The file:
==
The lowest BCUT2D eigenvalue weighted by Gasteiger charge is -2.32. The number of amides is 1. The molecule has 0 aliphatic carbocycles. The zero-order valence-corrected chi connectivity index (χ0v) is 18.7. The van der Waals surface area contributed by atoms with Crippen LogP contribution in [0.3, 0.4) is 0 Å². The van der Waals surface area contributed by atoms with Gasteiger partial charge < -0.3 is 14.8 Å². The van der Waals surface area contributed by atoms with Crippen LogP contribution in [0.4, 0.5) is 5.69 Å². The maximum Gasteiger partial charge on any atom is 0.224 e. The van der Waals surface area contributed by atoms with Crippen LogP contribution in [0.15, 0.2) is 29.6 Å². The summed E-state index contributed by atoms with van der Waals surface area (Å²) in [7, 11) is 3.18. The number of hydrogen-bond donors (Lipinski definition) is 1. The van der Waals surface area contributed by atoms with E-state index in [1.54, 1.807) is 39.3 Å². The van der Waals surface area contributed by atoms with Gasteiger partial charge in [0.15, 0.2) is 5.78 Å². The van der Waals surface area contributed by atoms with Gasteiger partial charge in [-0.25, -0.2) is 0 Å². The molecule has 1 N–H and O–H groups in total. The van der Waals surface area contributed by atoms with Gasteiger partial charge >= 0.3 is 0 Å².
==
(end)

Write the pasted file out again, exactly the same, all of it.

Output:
The lowest BCUT2D eigenvalue weighted by Gasteiger charge is -2.32. The number of amides is 1. The molecule has 0 aliphatic carbocycles. The zero-order valence-corrected chi connectivity index (χ0v) is 18.7. The van der Waals surface area contributed by atoms with Crippen LogP contribution in [0.3, 0.4) is 0 Å². The van der Waals surface area contributed by atoms with Gasteiger partial charge < -0.3 is 14.8 Å². The van der Waals surface area contributed by atoms with Crippen LogP contribution in [0.4, 0.5) is 5.69 Å². The maximum Gasteiger partial charge on any atom is 0.224 e. The van der Waals surface area contributed by atoms with Crippen LogP contribution in [0.15, 0.2) is 29.6 Å². The summed E-state index contributed by atoms with van der Waals surface area (Å²) in [7, 11) is 3.18. The number of hydrogen-bond donors (Lipinski definition) is 1. The van der Waals surface area contributed by atoms with E-state index in [1.54, 1.807) is 39.3 Å². The van der Waals surface area contributed by atoms with Gasteiger partial charge in [0.15, 0.2) is 5.78 Å². The van der Waals surface area contributed by atoms with Gasteiger partial charge in [-0.25, -0.2) is 0 Å². The molecule has 1 N–H and O–H groups in total. The van der Waals surface area contributed by atoms with Gasteiger partial charge >= 0.3 is 0 Å².